Environment Canada's wind chill index gives you a good idea of the temperature which, with a quasi calm wind, would give your face a sensation of cold similar to that caused by the actual temperature and wind. Wind chill also estimates the risk of your getting frostbite (a severe injury caused by cold). You will find more details in our wind chill Web site.

Q. I heard that Environment Canada had modified the way it determines wind chill. Where can I go to know more about it?
A. Please visit our new wind chill Web site. It contains a wealth of information on wind chill and our new program. In particular, this site gives you access to an on-line wind chill calculator and a downloadable program to calculate the wind chill index and the humidex.

Q. Why is wind chill not always indicated in the current conditions or in the forecast?
A. Wind chill is indicated in current conditions only when the temperature is 0°C or lower, with a wind speed greater than 10 km/h. In general, wind chill is mentioned in a forecast only if it is expected to be significant, that is to say, if wind chill is expected to be -25 or colder, with a forecast wind speed greater than 10 km/h.

Q. You don't add a degree sign (or any other unit) after the number used for wind chill or for the humidex. Why is that?
A. This is because the wind chill and the humidex are indices and not physical quantities. In other words, these quantities are calculated, not measured. Even though these two indices are calibrated according to the Celsius temperature scale, we do not put °C after their values to emphasize the fact that they are not temperatures.

Note: In imperial units, the wind chill and the humidex indices have different values because, in these units, they are calibrated according to the Fahrenheit temperature scale.

Q. What is the dew point?

The dew point is a measure of the humidity content in the air. Dew point is short for dew point temperature. It indicates the amount of moisture in the air. It is the temperature to which the air must be cooled, keeping pressure constant, to become saturated. When the difference between the air temperature and the dew point temperature is large, the air is dry and the relative humidity is low. As the air temperature is cooled to the dew point the relative humidity increases and reaches 100% when the two temperatures coincide.

The best way to understand the dew point notion is to visualise how dew is formed on a clear fall morning, for example. Dew occurs as a result of the air gradually cooling overnight. In the late afternoon, the air holds a certain quantity of water vapour (humidity). During a clear night, however, the earth's surface loses radiational heat rapidly and cools; consequently, air in contact with the earth's surface is forced to cool while the atmospheric pressure remains the same. After a certain period of cooling off, the air reaches its saturation point and if it cools any further, we witness an excess of humidity that condenses and forms dew. The temperature at which condensation starts occurring is what we call the dew point.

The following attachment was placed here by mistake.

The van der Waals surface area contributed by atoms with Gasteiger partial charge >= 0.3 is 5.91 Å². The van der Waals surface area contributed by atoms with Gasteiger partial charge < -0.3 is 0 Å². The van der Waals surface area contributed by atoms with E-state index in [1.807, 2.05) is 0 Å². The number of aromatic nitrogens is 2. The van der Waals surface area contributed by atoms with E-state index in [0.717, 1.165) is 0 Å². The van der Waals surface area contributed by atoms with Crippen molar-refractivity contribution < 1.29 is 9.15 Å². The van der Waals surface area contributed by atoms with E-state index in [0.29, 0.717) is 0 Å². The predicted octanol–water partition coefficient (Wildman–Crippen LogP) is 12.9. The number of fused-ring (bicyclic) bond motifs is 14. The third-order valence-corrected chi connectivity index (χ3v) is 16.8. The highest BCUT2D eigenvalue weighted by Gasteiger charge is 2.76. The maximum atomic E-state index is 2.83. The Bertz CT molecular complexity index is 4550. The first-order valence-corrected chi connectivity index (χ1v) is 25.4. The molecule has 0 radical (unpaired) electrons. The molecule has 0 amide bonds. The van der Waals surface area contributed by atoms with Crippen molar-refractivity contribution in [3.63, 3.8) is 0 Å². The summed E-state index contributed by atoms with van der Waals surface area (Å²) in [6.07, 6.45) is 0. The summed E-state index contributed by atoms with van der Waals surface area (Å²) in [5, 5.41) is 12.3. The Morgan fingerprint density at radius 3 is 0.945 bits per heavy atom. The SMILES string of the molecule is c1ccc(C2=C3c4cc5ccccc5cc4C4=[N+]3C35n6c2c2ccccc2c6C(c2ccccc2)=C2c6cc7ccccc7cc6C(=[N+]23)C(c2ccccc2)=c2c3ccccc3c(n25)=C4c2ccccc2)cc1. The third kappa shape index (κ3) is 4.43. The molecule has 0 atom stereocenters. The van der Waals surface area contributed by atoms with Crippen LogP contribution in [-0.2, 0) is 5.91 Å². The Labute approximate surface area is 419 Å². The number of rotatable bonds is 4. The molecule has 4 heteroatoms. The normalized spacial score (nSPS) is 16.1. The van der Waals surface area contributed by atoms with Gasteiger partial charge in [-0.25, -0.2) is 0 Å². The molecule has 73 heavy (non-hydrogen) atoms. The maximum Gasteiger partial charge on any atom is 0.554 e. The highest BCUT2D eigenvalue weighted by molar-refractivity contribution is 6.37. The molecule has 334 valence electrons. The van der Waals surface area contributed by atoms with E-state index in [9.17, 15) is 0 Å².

Q. What is the "relative humidity"?

The percentage of humidity or relative humidity is the quantity of water vapour the air contains compared to the maximum amount it can hold at that particular temperature. It is expressed as a fraction of the maximum moisture the air can hold, at the same pressure and temperature, before water droplets start forming clouds or dew (if close to the ground). For example, a relative humidity of 60% means that the air contains 60% of the maximum moisture it could contain at the present temperature. Note that the warmer the air, the more moisture the air can hold. A relative humidity of 60% feels comfortable when it is 20 degrees, but a lot less comfortable when the temperature reaches 30 degrees. Because the air can contain a lot more moisture in 30-degree weather than in 20-degree weather, we feel the effect of humidity a lot more when the temperature reads 30 degrees even though the relative humidity (percentage) is the same.

For more information regarding the relative humidity, consult our fact sheet on humidity.

Q. What is the "humidex"?

The humidex is an index (a computed value as opposed to something measured) devised to describe how hot or humid weather feels to the average person. The humidex combines the temperature and humidity into one number to reflect the perceived temperature. It takes into account these two important factors that affect summer comfort. It is therefore a better measure of how stifling the air feels than either temperature or humidity alone. A humidex of 40 with, for example, a temperature of 30 degrees means that the sensation of heat when it is 30 degrees and the air is humid is more or less the same as when it is 40 degrees and the air is dry. We must be careful not to depend on this interpretation alone: it is a mere indication of physiological reactions, not an absolute measure

For more information regarding the relative humidity and the humidex, consult our fact sheet on humidity.

Q. Sometimes you report the humidex, and sometimes you don't. Why?
A. The humidex is particularly significant when its value is greater than 30. We only display humidex values of 25 or higher for a location which reports a dew point temperature above zero (0°C) and an air temperature of 20°C or more. Below this value, the humidex is too close to the air temperature to be considered significant.

Q. How is the humidex calculated?